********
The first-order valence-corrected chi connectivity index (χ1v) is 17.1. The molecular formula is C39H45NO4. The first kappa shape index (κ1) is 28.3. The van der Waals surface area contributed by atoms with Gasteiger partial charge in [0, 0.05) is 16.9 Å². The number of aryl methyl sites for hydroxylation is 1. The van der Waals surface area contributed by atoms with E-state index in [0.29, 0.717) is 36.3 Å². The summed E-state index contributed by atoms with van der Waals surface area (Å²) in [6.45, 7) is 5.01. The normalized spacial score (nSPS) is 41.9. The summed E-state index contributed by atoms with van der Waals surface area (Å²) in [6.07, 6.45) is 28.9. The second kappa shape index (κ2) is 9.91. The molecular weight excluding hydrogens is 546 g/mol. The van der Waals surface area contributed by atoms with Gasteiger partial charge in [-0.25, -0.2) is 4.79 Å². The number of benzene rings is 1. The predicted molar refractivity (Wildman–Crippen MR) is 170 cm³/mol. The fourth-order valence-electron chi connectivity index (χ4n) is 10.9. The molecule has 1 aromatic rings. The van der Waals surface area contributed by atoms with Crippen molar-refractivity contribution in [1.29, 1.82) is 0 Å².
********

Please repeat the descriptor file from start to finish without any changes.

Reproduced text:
The first-order valence-corrected chi connectivity index (χ1v) is 17.1. The molecular formula is C39H45NO4. The first kappa shape index (κ1) is 28.3. The van der Waals surface area contributed by atoms with Gasteiger partial charge in [0, 0.05) is 16.9 Å². The number of aryl methyl sites for hydroxylation is 1. The van der Waals surface area contributed by atoms with E-state index in [0.29, 0.717) is 36.3 Å². The summed E-state index contributed by atoms with van der Waals surface area (Å²) in [6.45, 7) is 5.01. The normalized spacial score (nSPS) is 41.9. The summed E-state index contributed by atoms with van der Waals surface area (Å²) in [6.07, 6.45) is 28.9. The second kappa shape index (κ2) is 9.91. The molecular weight excluding hydrogens is 546 g/mol. The van der Waals surface area contributed by atoms with Gasteiger partial charge in [-0.25, -0.2) is 4.79 Å². The number of benzene rings is 1. The predicted molar refractivity (Wildman–Crippen MR) is 170 cm³/mol. The fourth-order valence-electron chi connectivity index (χ4n) is 10.9. The molecule has 1 aromatic rings. The van der Waals surface area contributed by atoms with Crippen molar-refractivity contribution in [1.29, 1.82) is 0 Å².